The Phoney War seems to have an extended life for this middle class family in Pudsey, as they enjoy life at home and at local pleasure spots. From relaxing in the garden to Ilkley Lido, heaving with bathers. The only signs of war are the wartime posters, “Got to it!”, the odd military uniform and the boisterous Pudsey Carnival, with a greater patriotic flavour than usual. The joyful scenes in summer and at Christmas are equally matched by the colourful dresses of the ladies.
The maker of this film, and the family featured in it, are something of a mystery, although the titles give an address and lots of names. The family shown in the film are clearly fairly affluent, and so they may have been mill owners, given the film of Brighouse Cotton Spinning Co. and the mill at Haworth. Although there is little sign of war, three incendiary bombs hit within a mile or two of their house on 15th March, 1941, just fifteen days prior to Arthur Forward visiting before he joins R.A.F. Ilkley Lido, with cafe, is one of the few outdoor lidos built between the wars (in 1935) that has managed to survive, and still with most of its original features. The Pudsey Carnival is too still going strong.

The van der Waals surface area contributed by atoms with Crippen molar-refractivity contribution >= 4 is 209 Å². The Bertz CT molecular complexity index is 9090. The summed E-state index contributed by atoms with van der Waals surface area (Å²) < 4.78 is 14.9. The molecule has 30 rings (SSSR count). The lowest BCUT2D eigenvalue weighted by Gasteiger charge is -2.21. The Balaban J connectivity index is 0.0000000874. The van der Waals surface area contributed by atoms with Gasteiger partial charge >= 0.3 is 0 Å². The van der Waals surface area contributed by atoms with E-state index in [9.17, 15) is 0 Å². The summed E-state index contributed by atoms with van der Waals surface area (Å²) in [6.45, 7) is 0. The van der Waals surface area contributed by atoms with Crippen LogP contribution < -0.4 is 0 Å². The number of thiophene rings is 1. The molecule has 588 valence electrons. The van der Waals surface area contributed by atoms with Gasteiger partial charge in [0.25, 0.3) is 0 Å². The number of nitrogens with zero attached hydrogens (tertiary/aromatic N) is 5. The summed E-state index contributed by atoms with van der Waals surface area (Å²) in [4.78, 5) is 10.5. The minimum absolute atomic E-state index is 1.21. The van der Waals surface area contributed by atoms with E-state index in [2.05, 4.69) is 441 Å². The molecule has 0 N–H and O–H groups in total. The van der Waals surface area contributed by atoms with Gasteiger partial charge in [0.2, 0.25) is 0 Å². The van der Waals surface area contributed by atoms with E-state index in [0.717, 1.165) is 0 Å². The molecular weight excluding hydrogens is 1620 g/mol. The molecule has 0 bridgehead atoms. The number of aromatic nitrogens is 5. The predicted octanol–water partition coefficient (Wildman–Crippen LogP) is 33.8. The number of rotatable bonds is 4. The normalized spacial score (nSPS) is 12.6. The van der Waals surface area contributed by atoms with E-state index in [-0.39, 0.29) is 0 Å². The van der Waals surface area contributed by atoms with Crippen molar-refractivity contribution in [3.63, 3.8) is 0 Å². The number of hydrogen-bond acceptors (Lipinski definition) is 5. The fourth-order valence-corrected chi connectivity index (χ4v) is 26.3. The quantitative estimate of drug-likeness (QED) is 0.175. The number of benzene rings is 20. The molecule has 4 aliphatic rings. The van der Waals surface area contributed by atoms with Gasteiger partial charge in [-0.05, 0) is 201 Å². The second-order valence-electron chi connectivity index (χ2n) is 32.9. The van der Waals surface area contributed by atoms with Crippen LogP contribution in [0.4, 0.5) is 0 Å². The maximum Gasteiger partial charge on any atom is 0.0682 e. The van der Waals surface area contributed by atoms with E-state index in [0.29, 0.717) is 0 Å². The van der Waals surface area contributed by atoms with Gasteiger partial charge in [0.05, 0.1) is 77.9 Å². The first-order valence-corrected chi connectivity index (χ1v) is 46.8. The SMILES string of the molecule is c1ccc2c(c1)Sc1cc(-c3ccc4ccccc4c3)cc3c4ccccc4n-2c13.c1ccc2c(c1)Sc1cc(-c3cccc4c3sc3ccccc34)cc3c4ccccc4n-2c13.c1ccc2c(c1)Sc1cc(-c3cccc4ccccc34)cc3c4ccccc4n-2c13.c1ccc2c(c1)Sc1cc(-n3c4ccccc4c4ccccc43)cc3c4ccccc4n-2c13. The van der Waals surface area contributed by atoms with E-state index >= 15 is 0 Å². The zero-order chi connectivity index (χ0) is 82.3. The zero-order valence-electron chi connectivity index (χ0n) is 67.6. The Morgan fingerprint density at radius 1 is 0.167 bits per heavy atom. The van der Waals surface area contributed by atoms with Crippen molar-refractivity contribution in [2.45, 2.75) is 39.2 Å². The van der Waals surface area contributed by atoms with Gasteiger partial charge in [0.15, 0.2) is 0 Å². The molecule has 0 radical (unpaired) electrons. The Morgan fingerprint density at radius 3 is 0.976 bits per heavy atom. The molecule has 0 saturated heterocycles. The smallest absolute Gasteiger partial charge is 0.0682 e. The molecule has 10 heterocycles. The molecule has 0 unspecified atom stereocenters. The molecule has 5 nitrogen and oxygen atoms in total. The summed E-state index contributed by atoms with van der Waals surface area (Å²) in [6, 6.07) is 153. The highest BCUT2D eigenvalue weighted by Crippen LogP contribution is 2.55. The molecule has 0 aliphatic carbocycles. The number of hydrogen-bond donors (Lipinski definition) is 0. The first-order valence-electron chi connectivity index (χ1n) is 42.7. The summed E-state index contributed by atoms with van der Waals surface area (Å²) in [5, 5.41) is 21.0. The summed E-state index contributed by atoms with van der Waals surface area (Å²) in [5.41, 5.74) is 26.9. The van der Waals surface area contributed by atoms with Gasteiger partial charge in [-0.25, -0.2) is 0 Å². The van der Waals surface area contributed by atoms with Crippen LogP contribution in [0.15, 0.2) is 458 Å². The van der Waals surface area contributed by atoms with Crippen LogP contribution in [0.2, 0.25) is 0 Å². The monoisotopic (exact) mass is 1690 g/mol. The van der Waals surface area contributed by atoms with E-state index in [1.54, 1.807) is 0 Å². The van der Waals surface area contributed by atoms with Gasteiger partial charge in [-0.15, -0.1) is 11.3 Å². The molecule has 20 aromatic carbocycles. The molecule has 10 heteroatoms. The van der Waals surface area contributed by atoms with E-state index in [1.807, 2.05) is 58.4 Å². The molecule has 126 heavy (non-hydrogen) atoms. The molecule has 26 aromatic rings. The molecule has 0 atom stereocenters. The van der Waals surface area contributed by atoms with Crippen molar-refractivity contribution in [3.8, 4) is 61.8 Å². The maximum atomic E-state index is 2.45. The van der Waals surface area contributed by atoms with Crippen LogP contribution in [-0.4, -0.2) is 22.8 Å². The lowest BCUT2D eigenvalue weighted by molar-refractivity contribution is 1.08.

Yorkshire Film Archive collects, preserves, and shows film made in, or about Yorkshire. Our collections are non-fiction, dating from the 1890s to the present day, and providing a rich and visually compelling record of all aspects of lives, cultures, landscape, industries, major events and everyday activities, many of which are available to watch, free of charge, on our website.